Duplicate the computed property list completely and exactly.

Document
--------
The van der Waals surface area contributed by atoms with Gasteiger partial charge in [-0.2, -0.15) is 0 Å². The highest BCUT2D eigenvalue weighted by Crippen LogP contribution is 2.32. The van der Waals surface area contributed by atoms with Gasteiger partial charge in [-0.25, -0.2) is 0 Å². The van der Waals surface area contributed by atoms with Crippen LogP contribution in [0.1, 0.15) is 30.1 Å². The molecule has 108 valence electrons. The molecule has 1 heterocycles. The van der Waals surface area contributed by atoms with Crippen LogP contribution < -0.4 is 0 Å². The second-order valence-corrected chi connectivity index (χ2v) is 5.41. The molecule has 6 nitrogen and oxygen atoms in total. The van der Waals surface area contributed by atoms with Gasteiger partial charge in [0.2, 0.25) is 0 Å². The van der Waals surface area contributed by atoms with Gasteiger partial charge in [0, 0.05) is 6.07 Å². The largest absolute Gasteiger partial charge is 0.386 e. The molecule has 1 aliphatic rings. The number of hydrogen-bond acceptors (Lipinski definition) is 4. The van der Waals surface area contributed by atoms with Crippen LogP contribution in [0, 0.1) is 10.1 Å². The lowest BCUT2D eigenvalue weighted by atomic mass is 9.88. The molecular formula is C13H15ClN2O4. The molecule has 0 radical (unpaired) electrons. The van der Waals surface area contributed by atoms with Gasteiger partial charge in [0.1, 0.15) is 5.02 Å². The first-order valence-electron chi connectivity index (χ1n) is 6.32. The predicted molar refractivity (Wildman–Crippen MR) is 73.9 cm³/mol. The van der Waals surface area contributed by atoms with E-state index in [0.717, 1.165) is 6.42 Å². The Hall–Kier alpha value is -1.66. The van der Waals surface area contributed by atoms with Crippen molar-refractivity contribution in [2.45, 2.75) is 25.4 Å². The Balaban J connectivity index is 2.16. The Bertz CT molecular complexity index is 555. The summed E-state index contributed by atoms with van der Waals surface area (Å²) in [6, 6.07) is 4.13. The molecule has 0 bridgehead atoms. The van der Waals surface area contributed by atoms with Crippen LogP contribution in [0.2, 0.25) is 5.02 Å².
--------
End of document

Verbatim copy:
The van der Waals surface area contributed by atoms with Gasteiger partial charge in [-0.2, -0.15) is 0 Å². The highest BCUT2D eigenvalue weighted by Crippen LogP contribution is 2.32. The van der Waals surface area contributed by atoms with Gasteiger partial charge in [-0.25, -0.2) is 0 Å². The van der Waals surface area contributed by atoms with Crippen LogP contribution in [0.1, 0.15) is 30.1 Å². The molecule has 108 valence electrons. The molecule has 1 heterocycles. The van der Waals surface area contributed by atoms with Crippen LogP contribution < -0.4 is 0 Å². The second-order valence-corrected chi connectivity index (χ2v) is 5.41. The molecule has 6 nitrogen and oxygen atoms in total. The van der Waals surface area contributed by atoms with Gasteiger partial charge in [0.2, 0.25) is 0 Å². The van der Waals surface area contributed by atoms with Gasteiger partial charge in [0, 0.05) is 6.07 Å². The largest absolute Gasteiger partial charge is 0.386 e. The molecule has 1 aliphatic rings. The number of hydrogen-bond acceptors (Lipinski definition) is 4. The van der Waals surface area contributed by atoms with Crippen LogP contribution in [0, 0.1) is 10.1 Å². The lowest BCUT2D eigenvalue weighted by atomic mass is 9.88. The molecular formula is C13H15ClN2O4. The molecule has 0 radical (unpaired) electrons. The van der Waals surface area contributed by atoms with Gasteiger partial charge in [0.1, 0.15) is 5.02 Å². The first-order valence-electron chi connectivity index (χ1n) is 6.32. The predicted molar refractivity (Wildman–Crippen MR) is 73.9 cm³/mol. The van der Waals surface area contributed by atoms with E-state index in [0.717, 1.165) is 6.42 Å². The Hall–Kier alpha value is -1.66. The van der Waals surface area contributed by atoms with Crippen molar-refractivity contribution in [2.45, 2.75) is 25.4 Å². The Balaban J connectivity index is 2.16. The Bertz CT molecular complexity index is 555. The summed E-state index contributed by atoms with van der Waals surface area (Å²) in [6, 6.07) is 4.13. The molecule has 0 bridgehead atoms. The van der Waals surface area contributed by atoms with Crippen LogP contribution in [0.2, 0.25) is 5.02 Å².